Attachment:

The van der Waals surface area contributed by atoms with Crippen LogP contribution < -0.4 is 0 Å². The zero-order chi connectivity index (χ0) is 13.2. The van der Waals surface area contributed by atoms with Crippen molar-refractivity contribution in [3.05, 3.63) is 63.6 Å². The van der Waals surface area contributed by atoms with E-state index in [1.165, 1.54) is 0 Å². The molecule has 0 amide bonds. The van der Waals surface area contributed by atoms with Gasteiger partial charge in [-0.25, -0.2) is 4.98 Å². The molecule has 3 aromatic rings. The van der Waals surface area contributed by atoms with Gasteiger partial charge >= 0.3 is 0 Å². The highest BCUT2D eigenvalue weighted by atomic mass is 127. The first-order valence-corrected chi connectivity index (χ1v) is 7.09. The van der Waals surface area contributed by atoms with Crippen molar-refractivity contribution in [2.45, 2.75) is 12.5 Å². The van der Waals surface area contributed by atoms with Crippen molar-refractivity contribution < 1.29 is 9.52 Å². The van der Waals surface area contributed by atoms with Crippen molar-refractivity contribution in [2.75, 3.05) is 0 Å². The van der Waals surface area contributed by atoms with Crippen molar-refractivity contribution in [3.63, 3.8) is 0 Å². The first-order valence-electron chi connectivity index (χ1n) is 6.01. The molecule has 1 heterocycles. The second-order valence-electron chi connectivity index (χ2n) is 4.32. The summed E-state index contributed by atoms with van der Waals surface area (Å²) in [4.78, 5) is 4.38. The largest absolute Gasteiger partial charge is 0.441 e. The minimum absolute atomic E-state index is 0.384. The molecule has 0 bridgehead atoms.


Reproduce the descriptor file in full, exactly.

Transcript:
The van der Waals surface area contributed by atoms with Crippen LogP contribution < -0.4 is 0 Å². The zero-order chi connectivity index (χ0) is 13.2. The van der Waals surface area contributed by atoms with Crippen molar-refractivity contribution in [3.05, 3.63) is 63.6 Å². The van der Waals surface area contributed by atoms with E-state index in [1.165, 1.54) is 0 Å². The molecule has 0 amide bonds. The van der Waals surface area contributed by atoms with Gasteiger partial charge in [-0.25, -0.2) is 4.98 Å². The molecule has 3 aromatic rings. The van der Waals surface area contributed by atoms with Gasteiger partial charge >= 0.3 is 0 Å². The highest BCUT2D eigenvalue weighted by atomic mass is 127. The first-order valence-corrected chi connectivity index (χ1v) is 7.09. The van der Waals surface area contributed by atoms with Crippen molar-refractivity contribution in [2.45, 2.75) is 12.5 Å². The van der Waals surface area contributed by atoms with Crippen molar-refractivity contribution < 1.29 is 9.52 Å². The van der Waals surface area contributed by atoms with Crippen molar-refractivity contribution in [2.75, 3.05) is 0 Å². The van der Waals surface area contributed by atoms with Crippen molar-refractivity contribution in [3.63, 3.8) is 0 Å². The first-order valence-electron chi connectivity index (χ1n) is 6.01. The molecule has 1 heterocycles. The second-order valence-electron chi connectivity index (χ2n) is 4.32. The summed E-state index contributed by atoms with van der Waals surface area (Å²) in [4.78, 5) is 4.38. The largest absolute Gasteiger partial charge is 0.441 e. The minimum absolute atomic E-state index is 0.384. The molecule has 0 bridgehead atoms.